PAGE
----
While America may be on the cutting edge of many things, most consider Europe to be the world leader in waste management. And considering how much trash Americans generate each year, the nation’s lack of innovation in the waste-management field has become a significant concern for some.
The differences in the European and American approaches to waste involve more than basic differences in production rates and disposal methods. In fact, the most powerful contrast between the two cultures is how each thinks about consumption and waste.
With this in mind, how can Americans begin to visualize their way to a greener life?
Let’s face it, Americans love their cars; they always have. The reasons for this are due partly to geography. Unlike Europeans, who tend to live in compact communities, Americans are more spread out, which makes creating comprehensive and convenient transportation systems impossibly expensive. Further, the public rail and bus routes that do exist are often not comprehensive enough to be truly practical.
In contrast, public transportation is the norm in most European cities. Because of the lack of parking and narrow roads, driving a car isn’t as convenient as jumping on the subway, which will quickly and efficiently take people almost anywhere they need to go.
So, while Europeans are busy financing and using their rail and bus systems (or biking), Americans are dreaming of the independence afforded by owning a car. This speaks to the American desire privacy and demonstrates the value that Americans put on the ability to decide when and how they want to travel—outside of someone else’s schedule. If people can easily drive their own car or get an Uber ride instead of taking a bus, why wouldn’t they?
Particularly in northern Europe, people are considerably more aware of the environment than in the states. Similar to abiding by traffic rules or finding a trash can for garbage, many Europeans think about being green as a social contract they cannot break.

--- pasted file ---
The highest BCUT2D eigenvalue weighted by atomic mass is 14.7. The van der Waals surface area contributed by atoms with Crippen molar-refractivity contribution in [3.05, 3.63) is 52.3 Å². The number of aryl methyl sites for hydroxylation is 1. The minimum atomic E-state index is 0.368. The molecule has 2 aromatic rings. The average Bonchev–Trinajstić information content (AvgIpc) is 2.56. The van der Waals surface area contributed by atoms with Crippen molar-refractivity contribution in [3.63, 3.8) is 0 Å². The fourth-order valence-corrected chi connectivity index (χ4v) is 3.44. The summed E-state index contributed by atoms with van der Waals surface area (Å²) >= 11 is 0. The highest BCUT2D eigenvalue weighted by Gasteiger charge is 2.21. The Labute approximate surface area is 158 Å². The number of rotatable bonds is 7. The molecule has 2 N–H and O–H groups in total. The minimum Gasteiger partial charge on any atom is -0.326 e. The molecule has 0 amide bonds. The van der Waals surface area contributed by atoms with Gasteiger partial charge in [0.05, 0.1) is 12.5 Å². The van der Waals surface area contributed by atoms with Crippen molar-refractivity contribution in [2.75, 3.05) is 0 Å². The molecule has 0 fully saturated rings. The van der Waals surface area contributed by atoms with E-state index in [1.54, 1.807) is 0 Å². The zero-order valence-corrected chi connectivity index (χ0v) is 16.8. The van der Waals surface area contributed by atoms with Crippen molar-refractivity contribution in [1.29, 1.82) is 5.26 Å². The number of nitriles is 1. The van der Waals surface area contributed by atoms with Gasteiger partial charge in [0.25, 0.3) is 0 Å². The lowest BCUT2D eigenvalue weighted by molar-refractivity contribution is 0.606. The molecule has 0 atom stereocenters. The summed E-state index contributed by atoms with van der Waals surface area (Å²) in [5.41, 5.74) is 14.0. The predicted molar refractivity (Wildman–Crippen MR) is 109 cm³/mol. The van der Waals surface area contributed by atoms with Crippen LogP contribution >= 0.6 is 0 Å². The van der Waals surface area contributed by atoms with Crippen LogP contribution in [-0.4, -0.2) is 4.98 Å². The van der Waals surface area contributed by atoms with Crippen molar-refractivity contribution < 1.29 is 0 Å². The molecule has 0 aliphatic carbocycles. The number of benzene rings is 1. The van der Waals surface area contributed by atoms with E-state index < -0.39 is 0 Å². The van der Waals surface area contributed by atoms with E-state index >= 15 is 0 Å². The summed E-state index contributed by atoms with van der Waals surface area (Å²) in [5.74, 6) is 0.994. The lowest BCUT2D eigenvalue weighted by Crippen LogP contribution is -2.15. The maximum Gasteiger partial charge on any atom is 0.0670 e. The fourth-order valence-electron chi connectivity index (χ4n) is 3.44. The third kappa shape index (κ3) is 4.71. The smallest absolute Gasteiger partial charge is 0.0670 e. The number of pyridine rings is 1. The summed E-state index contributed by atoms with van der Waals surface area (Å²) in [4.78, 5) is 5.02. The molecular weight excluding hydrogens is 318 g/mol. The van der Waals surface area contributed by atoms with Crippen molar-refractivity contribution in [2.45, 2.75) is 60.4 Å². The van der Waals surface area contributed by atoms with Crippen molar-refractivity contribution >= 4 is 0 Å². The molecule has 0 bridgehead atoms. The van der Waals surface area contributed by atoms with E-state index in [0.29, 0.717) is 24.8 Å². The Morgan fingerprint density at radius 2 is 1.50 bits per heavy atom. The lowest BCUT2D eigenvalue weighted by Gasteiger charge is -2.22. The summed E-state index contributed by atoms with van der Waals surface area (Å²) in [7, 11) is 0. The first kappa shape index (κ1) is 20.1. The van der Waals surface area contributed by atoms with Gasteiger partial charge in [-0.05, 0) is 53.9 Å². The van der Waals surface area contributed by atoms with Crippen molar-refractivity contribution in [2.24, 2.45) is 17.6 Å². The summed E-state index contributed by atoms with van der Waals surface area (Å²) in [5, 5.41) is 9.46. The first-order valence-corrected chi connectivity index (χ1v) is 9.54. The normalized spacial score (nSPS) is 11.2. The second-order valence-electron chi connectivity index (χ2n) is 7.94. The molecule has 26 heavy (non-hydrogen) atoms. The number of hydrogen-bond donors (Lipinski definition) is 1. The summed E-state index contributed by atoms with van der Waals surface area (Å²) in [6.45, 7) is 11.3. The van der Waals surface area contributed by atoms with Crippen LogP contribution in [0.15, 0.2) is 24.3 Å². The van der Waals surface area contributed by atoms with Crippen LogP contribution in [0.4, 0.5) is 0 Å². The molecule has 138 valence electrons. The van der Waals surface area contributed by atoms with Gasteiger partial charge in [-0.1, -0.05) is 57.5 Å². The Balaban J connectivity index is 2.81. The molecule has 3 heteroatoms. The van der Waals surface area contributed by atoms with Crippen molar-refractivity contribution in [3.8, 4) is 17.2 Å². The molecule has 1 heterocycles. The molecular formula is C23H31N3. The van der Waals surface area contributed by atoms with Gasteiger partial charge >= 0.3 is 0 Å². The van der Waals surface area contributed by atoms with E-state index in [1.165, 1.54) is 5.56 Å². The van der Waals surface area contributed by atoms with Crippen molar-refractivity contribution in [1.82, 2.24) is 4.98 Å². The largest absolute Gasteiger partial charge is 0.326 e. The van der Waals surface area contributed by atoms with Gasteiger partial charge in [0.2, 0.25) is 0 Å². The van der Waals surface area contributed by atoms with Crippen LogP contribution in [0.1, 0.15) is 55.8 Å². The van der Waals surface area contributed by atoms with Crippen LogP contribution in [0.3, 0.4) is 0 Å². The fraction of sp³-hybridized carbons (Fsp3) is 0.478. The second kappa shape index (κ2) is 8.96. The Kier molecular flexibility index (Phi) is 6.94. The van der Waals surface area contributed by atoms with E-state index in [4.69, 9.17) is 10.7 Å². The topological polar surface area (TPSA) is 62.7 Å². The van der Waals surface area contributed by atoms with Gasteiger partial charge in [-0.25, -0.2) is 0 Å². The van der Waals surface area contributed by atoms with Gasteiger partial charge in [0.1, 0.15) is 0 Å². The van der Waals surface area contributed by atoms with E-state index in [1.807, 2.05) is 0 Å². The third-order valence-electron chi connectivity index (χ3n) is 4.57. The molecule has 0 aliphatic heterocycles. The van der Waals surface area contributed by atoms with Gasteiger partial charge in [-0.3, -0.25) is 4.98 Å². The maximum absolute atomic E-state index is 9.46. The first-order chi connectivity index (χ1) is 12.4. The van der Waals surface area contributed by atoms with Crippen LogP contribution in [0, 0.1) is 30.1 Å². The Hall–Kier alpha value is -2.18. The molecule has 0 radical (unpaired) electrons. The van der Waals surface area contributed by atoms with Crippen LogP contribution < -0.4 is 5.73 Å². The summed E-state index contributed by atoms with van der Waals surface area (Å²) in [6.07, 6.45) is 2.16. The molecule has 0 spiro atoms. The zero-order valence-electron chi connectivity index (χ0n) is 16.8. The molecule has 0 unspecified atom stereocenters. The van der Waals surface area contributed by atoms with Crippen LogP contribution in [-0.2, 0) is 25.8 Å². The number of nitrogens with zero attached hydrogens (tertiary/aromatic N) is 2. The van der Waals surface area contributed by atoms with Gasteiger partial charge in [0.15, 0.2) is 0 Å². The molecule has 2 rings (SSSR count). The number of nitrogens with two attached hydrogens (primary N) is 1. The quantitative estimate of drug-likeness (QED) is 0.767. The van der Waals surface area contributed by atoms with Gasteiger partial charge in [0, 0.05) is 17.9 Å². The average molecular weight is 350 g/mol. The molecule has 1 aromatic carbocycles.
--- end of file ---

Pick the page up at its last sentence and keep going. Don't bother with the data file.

For Americans, though, disposing of waste in a sustainable manner can feel optional—like a suggestion—rather than an implicit expectation or civil responsibility. There is less guilt involved because Americans see others also being environmentally irresponsible.
However, if the cultural norm in America regarding waste disposal resembled the views of the European populace, the likelihood of noncompliance would be far less. Europeans frown on those who disregard what is best for the environment, and civic reform is often greatly assisted by social pressure.
America, purely through its geographic reality, enjoys the gift of space. This is something many people in Europe know little about. Because of this expansive luxury, Americans often don’t have any contact with their waste disposal sites. In fact, a majority of Americans have probably never even seen one.
This ignorance of the realities of waste disposal contributes to an overly consumeristic lifestyle—one that generates the highest per capita emissions in the world. When garbage simply “disappears,” there is no reason to change one’s habits. In contrast, Europeans are forced to literally face their waste-management choices every day, as their disposal sites are often not far from where they live.
America enjoys a rich infrastructure that promotes waste and requires little accountability. Unlike places like Zurich, where workers pick up garbage infrequently, large American cities can afford to pay people to sweep up debris around the clock. Americans have come to expect this. It then becomes a bit of a “chicken and the egg” scenario: is constant trash collection the product of wasteful people? Or are wasteful people the product of constant trash collection? Either way, Americans must find ways to break the cycle.
In thinking about America’s next steps in the realm of waste management, perhaps it’s helpful to remember that all change starts with a shift in mentality. Unlike Europeans, who have lived within established nations for hundreds, if not thousands, of years, America is a new nation with a whole set of unique issues.
While it’s safe to say there is certainly room for improvement, America has made some meaningful changes in recent years regarding recycling, composting, and incineration. Managing a country’s waste properly is a bit of a learning curve, and it may take some time before the mindset of the population evolves. The question is, how long can the world afford to wait?